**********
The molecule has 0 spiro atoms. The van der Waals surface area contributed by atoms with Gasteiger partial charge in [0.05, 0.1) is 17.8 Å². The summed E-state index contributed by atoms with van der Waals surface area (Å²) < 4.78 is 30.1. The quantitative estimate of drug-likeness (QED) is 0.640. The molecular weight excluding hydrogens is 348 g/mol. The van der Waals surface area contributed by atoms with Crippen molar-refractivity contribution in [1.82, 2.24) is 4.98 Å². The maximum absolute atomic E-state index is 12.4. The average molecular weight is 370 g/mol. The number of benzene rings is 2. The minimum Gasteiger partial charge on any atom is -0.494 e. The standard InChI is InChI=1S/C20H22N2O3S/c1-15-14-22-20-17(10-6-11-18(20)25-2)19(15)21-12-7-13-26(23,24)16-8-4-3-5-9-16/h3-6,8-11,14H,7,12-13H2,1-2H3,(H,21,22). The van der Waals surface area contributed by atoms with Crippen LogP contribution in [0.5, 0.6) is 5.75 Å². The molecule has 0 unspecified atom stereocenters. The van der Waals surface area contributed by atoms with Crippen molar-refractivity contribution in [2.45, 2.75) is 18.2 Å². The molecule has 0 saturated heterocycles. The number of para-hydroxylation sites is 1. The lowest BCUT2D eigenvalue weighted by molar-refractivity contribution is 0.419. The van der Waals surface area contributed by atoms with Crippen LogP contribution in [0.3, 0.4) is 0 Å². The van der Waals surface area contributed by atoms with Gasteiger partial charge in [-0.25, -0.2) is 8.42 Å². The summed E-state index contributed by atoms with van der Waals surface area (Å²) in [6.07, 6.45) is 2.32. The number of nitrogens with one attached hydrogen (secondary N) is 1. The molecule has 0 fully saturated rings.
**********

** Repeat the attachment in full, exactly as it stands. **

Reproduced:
The molecule has 0 spiro atoms. The van der Waals surface area contributed by atoms with Gasteiger partial charge in [0.05, 0.1) is 17.8 Å². The summed E-state index contributed by atoms with van der Waals surface area (Å²) < 4.78 is 30.1. The quantitative estimate of drug-likeness (QED) is 0.640. The molecular weight excluding hydrogens is 348 g/mol. The van der Waals surface area contributed by atoms with Crippen molar-refractivity contribution in [1.82, 2.24) is 4.98 Å². The maximum absolute atomic E-state index is 12.4. The average molecular weight is 370 g/mol. The number of benzene rings is 2. The minimum Gasteiger partial charge on any atom is -0.494 e. The standard InChI is InChI=1S/C20H22N2O3S/c1-15-14-22-20-17(10-6-11-18(20)25-2)19(15)21-12-7-13-26(23,24)16-8-4-3-5-9-16/h3-6,8-11,14H,7,12-13H2,1-2H3,(H,21,22). The van der Waals surface area contributed by atoms with Crippen LogP contribution in [0.5, 0.6) is 5.75 Å². The molecule has 0 unspecified atom stereocenters. The van der Waals surface area contributed by atoms with Crippen molar-refractivity contribution in [2.45, 2.75) is 18.2 Å². The molecule has 0 saturated heterocycles. The number of para-hydroxylation sites is 1. The lowest BCUT2D eigenvalue weighted by molar-refractivity contribution is 0.419. The van der Waals surface area contributed by atoms with Crippen LogP contribution in [0.3, 0.4) is 0 Å². The van der Waals surface area contributed by atoms with Gasteiger partial charge in [-0.25, -0.2) is 8.42 Å². The summed E-state index contributed by atoms with van der Waals surface area (Å²) in [6.07, 6.45) is 2.32. The number of nitrogens with one attached hydrogen (secondary N) is 1. The molecule has 0 fully saturated rings.